“There go my people, I must hurry and catch up with them for I am their leader.”—Mahatma Gandhi

For more than 45 years, I have had the privilege of serving the CAS in numerous capacities, from a committee member all the way through leadership positions including the president. I have participated in and witnessed the CAS pass through several growth cycles in all phases of its operations. One of those phases included the successful introduction of professional staff to the CAS in 1991.

Throughout, I have gained a special appreciation for a key ingredient that has served the CAS well: The CAS membership has nearly always been united in supporting the board’s key endeavors, virtually all members pulling in the same direction. In earlier days, the relatively small size of the CAS enabled formal and informal communications to take place easily among the membership. So, when the board contemplated serious initiatives, they moved forward with confidence, generating little or no dissension. If the board did not sense reasonable unity of objective from the membership, it didn’t go any further. As the CAS grew, sustaining this aspect in the life of the CAS became more difficult.

In recent times, three major board initiatives ran into problems when the board tried to effect major changes without first obtaining the “the consent of the governed.” One was the agreement-in-principle that the CAS entered into with the Society of Actuaries in 2018 to merge the two organizations. The board moved without assessing the views of the membership. Once the membership became aware of the board’s action, strong opposition emerged almost immediately and, as a consequence, the board leadership decided to canvass the membership. It soon became very clear that the membership opposition was strong, deep and serious. To the credit of our leadership, the entire project was pulled, and ultimately no permanent harm was done. Looking back, it might have been wiser to poll the membership views in advance of entering into the agreement with the SOA.

The second was the board’s decision to rescind the ratemaking principles in 2020 only to reverse itself in 2021 after serious objections and concerns were raised by members.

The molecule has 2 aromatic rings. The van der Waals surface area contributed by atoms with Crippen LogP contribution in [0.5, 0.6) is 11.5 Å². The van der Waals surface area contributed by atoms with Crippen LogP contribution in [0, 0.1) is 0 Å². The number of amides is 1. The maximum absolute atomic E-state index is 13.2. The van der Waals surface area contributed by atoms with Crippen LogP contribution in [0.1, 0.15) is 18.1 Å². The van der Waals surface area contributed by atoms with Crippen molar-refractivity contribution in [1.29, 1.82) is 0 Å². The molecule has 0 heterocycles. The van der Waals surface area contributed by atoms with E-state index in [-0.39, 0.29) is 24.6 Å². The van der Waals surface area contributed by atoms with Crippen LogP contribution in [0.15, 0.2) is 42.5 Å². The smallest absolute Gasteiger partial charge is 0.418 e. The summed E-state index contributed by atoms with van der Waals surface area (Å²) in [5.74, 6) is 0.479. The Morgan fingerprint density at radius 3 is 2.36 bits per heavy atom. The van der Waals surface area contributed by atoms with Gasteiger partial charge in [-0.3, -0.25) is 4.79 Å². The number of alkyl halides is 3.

The third was the recent attempt to reorganize the CAS in significant ways, increasing the role of the executive staff and diminishing the role of CAS members in key leadership positions. Even though the board was nearly unanimous in deciding to approve and to recommend the changes for adoption by the membership, the measure failed to meet the stringent standard for amending the bylaws.

One of the troubling aspects of this episode was that the membership was not given a serious opportunity to comment on the proposed changes. That, in turn, caused a grassroots effort to open new avenues of communication (i.e., creating a website to serve as a home for views of the membership) that members could use to express themselves on the issues. This effort, without a doubt, was a significant factor that produced the defeat of the proposed organizational changes. Regardless of one’s view on the merits of the actual proposals, the absence of a serious opportunity for the rank-and-file membership to participate in the deliberative process (I mean beyond just voting up or down) was, again, a major defect in the process. The results, of course, demonstrated that.

These three instances indicate that the board may have lost contact with the membership. Embarrassing outcomes such as these are evidence that this is the case. If the CAS membership (beyond using a committee or a task force) is truly engaged in the process of formulating a proposition, then any proposition that is approved by the board should reflect the views of the membership and easily sail through, without much objection. If that’s not the case, then the board may not have its finger on the pulse of the membership, and the membership is deeply divided on the pertinent issues.